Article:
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'Hot Sauce' Trash Cans, Jaw-Breaking Lids Suggested For City Rat Problem

By Alex Nitkin | May 17, 2017 3:35pm | Updated on June 9, 2017 10:47am
 Ald. Howard Brookins (21st) wants city sanitation officials to find better ways of keeping rats from gnawing through plastic trash cans, he said.
Ald. Howard Brookins (21st) wants city sanitation officials to find better ways of keeping rats from gnawing through plastic trash cans, he said.
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DNAinfo/Ted Cox; DNAinfo/Alisa Hauser

CITY HALL — Ald. Howard Brookins (21st) is opening a new front in his war on rodents.

Brookins invited two private vendors to the City Council's Finance Committee meeting on Wednesday to hawk products they say would prevent rats and squirrels from chewing through the city's 1.1 million trash cans, a fix he called "low-hanging fruit" likely to save the city money and promote public health.

"It seems to me that there's an easy fix out there that we're not promoting as a city ... and I would like to be proactive," he said. "But I haven't been given an exact blueprint from animal control or [the city's Department of Streets and Sanitation] about how to prevent this and keep the streets clean."

In November, Brookins introduced a resolution asking city sanitation officials to explore new ways to keep vermin from burrowing through city trash bins. That was before a squirrel jumped into his spokes during a midday bike ride, leaving him with severe facial injuries and a tongue-in-cheek avowal to "ban squirrels."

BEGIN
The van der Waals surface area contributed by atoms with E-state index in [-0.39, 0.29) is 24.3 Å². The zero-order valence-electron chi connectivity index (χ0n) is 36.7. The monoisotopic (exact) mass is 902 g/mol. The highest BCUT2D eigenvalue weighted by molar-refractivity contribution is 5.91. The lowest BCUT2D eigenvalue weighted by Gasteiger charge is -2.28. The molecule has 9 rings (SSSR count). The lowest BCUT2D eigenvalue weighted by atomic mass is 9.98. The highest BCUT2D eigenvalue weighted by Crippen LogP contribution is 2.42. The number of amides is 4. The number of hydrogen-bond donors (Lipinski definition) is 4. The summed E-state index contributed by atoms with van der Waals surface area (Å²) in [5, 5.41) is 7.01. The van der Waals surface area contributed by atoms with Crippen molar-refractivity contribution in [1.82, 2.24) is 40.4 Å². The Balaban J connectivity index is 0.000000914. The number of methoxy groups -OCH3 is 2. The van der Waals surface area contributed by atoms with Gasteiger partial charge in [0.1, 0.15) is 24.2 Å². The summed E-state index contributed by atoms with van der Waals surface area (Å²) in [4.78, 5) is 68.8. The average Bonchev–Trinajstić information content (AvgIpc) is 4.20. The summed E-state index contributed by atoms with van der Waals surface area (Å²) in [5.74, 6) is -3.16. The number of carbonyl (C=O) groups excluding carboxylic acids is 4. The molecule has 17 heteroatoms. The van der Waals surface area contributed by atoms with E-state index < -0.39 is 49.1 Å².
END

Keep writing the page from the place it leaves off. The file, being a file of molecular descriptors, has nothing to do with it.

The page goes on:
His Far South Side ward has "always been near the top of the list of calls for Animal Control," mostly due to the number of critters who venture out from the Dan Ryan Woods, he said.

Two vendors contacted Brookins saying they could sell the city products preventing animals from gnawing through the plastic cans, and on Wednesday, representatives of both companies testified to the committee.

Local inventor Vince Ehrenberg showcased a zinc lid cover called the Vintopper he said would "misalign" rodents' jaws if they tried to chew through it, sentencing them to a slow death by starvation.

"I'm not necessarily here to kill everything, but I believe the product I have is a natural deterrent," Ehrenberg said. "What would eventually happen is ... the animals know not to go near it."

A representative of Polyarmour USA, which sells military products to the U.S. Department of Defense, described a spray-coated trash cover that would "be like a hot sauce" for anything that tries to chew through the material.

The city's sanitation department has not issued a request for proposals to target the problem, but commissioner Charles Williams is open to testing "any viable product" that could guard the city's garbage from pests, he said at the committee meeting.

About 37 percent of the city's million-plus plastic bins are "often damaged with rodents," Williams added.

While Brookins does not expect the city to buy products from either of the companies represented on Wednesday, he hoped their presentations can "give some ideas" to guide sanitation officials toward their own solution, he said.

And if he can settle a personal score with the city's squirrels in the process, that might just be an extra bonus, he added.

"I think I'm close to getting my revenge," Brookins joked. "I'm planning on doing Bike the Drive this year, so hopefully there aren't any squirrels out there."